Just as surprising as the destination was the reason for the two ladies' travels. Apparently they had been searching quite purposefully for ancient manuscripts of the Bible, such as the one they had found. But on what basis, many in Cambridge might ask, were they doing so? Learned they might be, but they were not scholars and they had not a university degree between them. The hunt for early copies of the Bible was a difficult scholarly pursuit and dangerous furthermore, especially for ladies, since you could hardly know what-or whom-you might meet in the untravelled Levant.

For most people, the Bible was still an unquestioned compendium of truth, its immutable word conveyed supernaturally through the generations. This remained so in recent decades, despite the war that had erupted over the Bible in particular and religious faith generally- a war in which Cambridge was one of the battle fronts. Scientists were in the ascendant in the university (once dominated by ministers in training) and Darwinian ideas (as well as actual Darwins) were swirling about. A young American visitor to the city in the 1880s wrote back to her family to report that George Darwin, Professor of Astronomy and son of the eminent Charles, had not been to chapel in a dozen years. She had it from a reliable source that he was "an argonaist [sic]. I think that is the word [Agnostic?]. But it means an infidel who does not try to make other people infidels. So many of the people here are that kind."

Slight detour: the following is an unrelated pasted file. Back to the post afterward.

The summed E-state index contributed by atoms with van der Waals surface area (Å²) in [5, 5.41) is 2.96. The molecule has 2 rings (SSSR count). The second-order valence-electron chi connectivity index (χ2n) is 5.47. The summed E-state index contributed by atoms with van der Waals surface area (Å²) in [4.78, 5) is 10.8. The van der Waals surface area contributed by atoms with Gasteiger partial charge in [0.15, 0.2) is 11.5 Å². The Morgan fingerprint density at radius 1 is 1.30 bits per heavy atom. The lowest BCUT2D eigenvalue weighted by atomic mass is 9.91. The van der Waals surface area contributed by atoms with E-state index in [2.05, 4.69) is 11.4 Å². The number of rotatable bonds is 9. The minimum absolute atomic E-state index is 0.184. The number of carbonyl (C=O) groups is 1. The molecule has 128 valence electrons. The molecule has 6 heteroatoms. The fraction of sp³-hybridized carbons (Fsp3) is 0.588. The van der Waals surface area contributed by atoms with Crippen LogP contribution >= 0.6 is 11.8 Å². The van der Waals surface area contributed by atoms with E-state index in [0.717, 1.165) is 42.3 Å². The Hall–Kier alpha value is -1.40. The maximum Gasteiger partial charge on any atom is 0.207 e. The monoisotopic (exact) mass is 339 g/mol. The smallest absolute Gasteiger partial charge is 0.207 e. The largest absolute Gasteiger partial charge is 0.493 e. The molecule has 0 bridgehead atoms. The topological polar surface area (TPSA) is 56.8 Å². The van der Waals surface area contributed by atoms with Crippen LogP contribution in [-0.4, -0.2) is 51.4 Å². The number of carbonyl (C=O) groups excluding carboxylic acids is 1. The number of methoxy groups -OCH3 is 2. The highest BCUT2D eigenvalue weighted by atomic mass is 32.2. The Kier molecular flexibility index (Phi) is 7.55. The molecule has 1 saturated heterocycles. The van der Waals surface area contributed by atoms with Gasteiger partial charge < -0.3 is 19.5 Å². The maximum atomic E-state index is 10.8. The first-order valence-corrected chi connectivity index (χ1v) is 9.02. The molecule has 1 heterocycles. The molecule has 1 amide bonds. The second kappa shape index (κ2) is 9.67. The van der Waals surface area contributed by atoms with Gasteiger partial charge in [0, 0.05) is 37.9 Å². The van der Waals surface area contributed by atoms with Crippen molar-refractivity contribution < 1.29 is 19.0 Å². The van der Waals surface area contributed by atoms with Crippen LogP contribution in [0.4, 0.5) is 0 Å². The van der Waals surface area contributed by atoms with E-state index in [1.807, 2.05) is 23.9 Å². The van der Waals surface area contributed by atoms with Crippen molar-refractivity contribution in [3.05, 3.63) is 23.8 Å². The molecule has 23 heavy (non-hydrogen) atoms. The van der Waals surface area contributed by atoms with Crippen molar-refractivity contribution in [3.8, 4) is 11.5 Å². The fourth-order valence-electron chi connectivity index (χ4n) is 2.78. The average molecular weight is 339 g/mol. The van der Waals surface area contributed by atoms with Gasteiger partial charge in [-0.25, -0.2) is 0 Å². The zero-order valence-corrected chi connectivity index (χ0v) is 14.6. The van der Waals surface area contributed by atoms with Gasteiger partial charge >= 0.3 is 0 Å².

Even in Cambridge these free-thinking ideas were relatively new. Darwin's theories, readily generalised, had led to the notion that everything-from the shape of barnacles to the beaks of birds-had been subject to long processes of development, and if barnacles and beaks, then why not human institutions and artefacts-even religions and the Bible? This added an apparent scientific rationale to the views of certain religious radicals that the Bible as we know it emerged not contemporaneously with, but generations (even centuries) after the events it was meant to chronicle. There was thus avid popular interest in any new manuscript finds that might push reliable testimony back to earlier dates. And now it appeared that Mrs. Gibson and Mrs. Lewis, two rich but otherwise unremarkable Cambridge ladies, had made a signal discovery.

In the senior combination room of Christ's College two men who knew rather more than most about the expedition in question, a Romanian rabbi named Solomon Schechter and his friend and colleague William Robertson Smith (successor as Professor of Arabic to the Sinai murder victim), considered the newspaper coverage and reflected that something had gone amiss in the transmission of the facts of what had happened at St. Catherine's Monastery. Almost certainly there would be hell to pay.